WE ARE WHAT WE ARE

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B

A horror film that takes considerable risks and generally makes them work, Jim Mickle’s “We Are What We Are” can be described as a movie about a family of cannibals, but leaving the matter there would be terribly unfair. Eschewing the one-slaughter-after-another mentality that’s practically mandatory in such movies nowadays, it opts for subtlety over grossness and, until the last reel, for creepiness over explicit gore. As such it might disappoint viewers whose major interest is in counting up the corpses and gallons of fake blood, but the more sophisticated will appreciate that it sends shivers up the spine more often than kicking you in the stomach.

The film is adapted from Jorge Michel Grau’s similarly-titled Mexican picture of 2010, but Mickle and his co-writer Nick Damici have altered the narrative substantially. Set in an unspecified small town in Appalachia, it begins with the death of obviously ill Emma Parker (Kassie Depaiva) in a shocking accident outside a convenience store during a driving rainstorm. The focus then turns to the grieving family: her husband Frank (Bill Sage), a religious zealot; daughters Iris (Ambyr Childers) and Rose (Julia Garner), both on the cusp of womanhood; and their little brother Rory (Jack Gore).

It’s gradually revealed that the Parkers have some peculiar culinary needs that aren’t a matter of choice but of physical necessity—the result of events from eighteenth-century family history that are revealed in periodic flashbacks. Their needs are also related to the occasional disappearances that occur in the economically depressed neighborhood.

One person who’s lost a loved one is Doc Barrow (Michael Parks), who also happens to be the town’s medical examiner. As he performs the obligatory autopsy on Emma, he discovers disturbing signs that she was suffering from a most unusual ailment. And when his dog finds a bone washed up by the torrential rainstorm, his suspicions are further aroused and he enlists Deputy Anders (Wyatt Russell) to help him investigate further. The fact that the amiably inept lawman been carrying a torch for Iris since high school makes him eager to help, since the search for more remains will be conducted near the Parker place. Of course, the fact that Frank finds the family in jeopardy just as he’s preparing a special meal doesn’t bode well for anyone.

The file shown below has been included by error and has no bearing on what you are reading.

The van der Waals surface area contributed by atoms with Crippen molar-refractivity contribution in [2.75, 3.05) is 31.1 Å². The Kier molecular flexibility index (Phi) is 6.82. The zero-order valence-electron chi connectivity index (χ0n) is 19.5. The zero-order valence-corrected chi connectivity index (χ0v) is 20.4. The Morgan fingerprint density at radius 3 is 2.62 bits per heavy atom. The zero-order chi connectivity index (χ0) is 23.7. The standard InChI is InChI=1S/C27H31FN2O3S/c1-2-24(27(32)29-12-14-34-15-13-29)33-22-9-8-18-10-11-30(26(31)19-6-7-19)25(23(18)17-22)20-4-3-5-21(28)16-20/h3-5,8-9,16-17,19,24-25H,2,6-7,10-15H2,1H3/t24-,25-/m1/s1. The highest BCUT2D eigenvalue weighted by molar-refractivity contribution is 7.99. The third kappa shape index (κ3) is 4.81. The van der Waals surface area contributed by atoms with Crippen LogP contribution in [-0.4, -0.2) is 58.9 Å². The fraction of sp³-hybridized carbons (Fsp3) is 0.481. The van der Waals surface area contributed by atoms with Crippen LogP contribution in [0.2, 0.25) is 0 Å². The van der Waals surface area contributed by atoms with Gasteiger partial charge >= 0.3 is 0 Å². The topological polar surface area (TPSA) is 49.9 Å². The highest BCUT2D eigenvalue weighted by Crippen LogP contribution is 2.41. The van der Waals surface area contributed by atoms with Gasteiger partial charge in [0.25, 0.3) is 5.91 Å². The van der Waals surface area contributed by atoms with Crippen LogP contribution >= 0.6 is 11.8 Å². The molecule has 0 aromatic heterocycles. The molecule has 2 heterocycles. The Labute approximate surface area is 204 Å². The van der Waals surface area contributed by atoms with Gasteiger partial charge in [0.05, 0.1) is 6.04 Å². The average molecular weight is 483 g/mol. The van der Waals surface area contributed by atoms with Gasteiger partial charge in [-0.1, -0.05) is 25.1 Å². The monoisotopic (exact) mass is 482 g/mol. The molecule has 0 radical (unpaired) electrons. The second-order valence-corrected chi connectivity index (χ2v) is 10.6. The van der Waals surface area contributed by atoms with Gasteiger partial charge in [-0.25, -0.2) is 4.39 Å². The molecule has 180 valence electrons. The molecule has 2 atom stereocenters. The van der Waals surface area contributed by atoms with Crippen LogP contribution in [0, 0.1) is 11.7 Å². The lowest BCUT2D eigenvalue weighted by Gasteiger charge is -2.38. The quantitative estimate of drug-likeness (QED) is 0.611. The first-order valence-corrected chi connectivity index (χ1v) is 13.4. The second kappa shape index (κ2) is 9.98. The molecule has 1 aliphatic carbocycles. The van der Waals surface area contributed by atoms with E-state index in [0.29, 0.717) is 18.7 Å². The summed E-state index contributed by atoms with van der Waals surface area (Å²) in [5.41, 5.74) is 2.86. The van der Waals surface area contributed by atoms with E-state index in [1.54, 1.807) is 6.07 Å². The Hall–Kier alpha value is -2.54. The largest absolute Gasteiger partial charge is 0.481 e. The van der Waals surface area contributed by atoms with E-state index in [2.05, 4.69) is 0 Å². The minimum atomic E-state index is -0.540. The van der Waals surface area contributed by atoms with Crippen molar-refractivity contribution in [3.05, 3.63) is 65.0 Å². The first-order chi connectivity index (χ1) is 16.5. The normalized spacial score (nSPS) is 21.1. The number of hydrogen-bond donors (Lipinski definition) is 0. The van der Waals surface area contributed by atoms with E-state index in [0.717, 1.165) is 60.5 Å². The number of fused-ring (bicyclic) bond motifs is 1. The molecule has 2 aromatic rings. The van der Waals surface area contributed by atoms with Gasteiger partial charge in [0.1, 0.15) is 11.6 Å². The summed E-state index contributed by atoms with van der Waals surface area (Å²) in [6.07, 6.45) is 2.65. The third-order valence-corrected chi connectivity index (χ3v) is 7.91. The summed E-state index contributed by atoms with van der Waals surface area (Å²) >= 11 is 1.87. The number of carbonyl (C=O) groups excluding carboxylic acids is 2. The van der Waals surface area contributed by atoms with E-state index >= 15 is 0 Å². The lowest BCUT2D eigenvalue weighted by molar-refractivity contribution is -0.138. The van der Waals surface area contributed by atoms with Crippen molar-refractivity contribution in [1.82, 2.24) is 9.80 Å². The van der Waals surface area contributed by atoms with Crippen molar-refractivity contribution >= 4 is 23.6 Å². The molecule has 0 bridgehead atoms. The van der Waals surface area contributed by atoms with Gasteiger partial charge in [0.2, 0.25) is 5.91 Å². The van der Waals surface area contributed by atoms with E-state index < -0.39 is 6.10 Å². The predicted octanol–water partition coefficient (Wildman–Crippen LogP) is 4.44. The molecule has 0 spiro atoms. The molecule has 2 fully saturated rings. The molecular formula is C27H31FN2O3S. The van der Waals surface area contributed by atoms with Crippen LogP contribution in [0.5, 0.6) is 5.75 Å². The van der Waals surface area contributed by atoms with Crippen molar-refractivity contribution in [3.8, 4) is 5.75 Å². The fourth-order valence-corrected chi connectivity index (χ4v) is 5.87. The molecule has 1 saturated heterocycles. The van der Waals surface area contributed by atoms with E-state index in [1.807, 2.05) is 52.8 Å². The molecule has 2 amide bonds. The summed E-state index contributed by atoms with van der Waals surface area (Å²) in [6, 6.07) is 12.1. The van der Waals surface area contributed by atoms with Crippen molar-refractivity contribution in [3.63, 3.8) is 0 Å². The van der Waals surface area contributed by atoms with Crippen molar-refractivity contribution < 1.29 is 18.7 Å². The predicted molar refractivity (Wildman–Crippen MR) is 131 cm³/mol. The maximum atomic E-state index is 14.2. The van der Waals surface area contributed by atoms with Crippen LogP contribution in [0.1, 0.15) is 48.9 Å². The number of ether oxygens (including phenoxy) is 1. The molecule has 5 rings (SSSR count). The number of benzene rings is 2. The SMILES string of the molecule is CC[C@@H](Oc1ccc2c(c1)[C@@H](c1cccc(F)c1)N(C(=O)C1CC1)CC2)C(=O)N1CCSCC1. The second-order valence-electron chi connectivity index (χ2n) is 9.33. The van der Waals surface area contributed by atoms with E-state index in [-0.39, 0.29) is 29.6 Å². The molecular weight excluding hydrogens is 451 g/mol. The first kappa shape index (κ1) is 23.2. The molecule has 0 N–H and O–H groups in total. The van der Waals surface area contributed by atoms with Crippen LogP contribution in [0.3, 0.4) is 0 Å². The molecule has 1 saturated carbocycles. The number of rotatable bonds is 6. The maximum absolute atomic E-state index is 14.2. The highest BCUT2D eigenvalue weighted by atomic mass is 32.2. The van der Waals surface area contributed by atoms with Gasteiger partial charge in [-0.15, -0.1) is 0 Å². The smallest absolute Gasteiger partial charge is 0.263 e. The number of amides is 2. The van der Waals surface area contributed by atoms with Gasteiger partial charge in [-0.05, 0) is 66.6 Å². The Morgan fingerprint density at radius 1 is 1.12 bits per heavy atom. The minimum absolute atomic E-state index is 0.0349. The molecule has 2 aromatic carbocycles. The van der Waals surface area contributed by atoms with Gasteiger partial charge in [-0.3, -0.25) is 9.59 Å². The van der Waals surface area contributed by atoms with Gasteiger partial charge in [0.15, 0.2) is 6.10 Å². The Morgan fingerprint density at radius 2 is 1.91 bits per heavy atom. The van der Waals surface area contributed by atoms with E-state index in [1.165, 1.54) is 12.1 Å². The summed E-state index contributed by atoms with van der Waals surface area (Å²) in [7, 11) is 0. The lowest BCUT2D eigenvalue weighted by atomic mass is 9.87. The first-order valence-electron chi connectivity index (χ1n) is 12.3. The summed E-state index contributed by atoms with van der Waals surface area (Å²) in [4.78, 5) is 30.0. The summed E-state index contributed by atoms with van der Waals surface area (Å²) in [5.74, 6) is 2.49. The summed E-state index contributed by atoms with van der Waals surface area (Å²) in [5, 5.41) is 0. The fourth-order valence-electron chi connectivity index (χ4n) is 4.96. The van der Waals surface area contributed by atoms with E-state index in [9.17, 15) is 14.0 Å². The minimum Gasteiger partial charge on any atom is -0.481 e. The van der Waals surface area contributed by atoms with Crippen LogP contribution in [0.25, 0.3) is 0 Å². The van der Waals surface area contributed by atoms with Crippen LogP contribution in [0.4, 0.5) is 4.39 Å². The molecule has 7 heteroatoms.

For the first hour or so, Mickle coasts along mostly on atmosphere, gradually building up the uneasiness until he springs a sudden shock that begins a last act replete with carnage. But even here the level of violence and gore is far more subdued than what occurs in most of today’s horror films. And “We Are What We Are” is also distinctive in that its villains aren’t drawn in a conventional mode. The mindless killer mentality that drives the vast majority of thrillers nowadays is replaced by a strangely sympathetic attitude toward the Parkers, who after all are driven to do what they do not out of mere bloodlust but from genetic compulsion. It’s the trick that Fritz Lang pulled so memorably in “M,” and if Mickle doesn’t match him, that’s hardly a surprise.

He does, however, get unusually shaded performances from his cast, who complement his subtlety of approach with some of their own. Parks and Sage, to be sure, have a tendency to play to the rafters occasionally, but that’s only to be expected—and it does add some dark humor to the mix. The younger players—Childers, Garner, Gore—keep themselves more in check, as does Kelly McGillis as the next-door neighbor whose solicitude might not be entirely appreciated and Russell, who doesn’t overdo the aw-shucks routine as the clueless deputy.

One will never confuse “We Are What We Are” with a big-budget blockbuster, but its low-key look contributes substantially to its impact. Russell Barnes’s production design and Elisabeth Vastola’s costumes give an appropriately odd appearance to the Parker household, and cinematographer Ryan Samul adds a gray, gloomy overlay to the exteriors and a gothic dimness to the interiors. Mickle’s editing maintains his somber directorial pace while ratcheting up the tension at the right points before the explosion of the final reel. The score by Philip Mossman, Darren Morris and Jeff Grace, meanwhile, adds to the mood without calling undue attention to itself.

Hard-core horror fans may find Mickle’s film too sedate for their taste, and in many respects it does represent a throwback to the days when shockers weren’t so in-your-face as they are now. But there are those who will consider its old-fashioned qualities a welcome relief from the nonstop splatter of its rivals.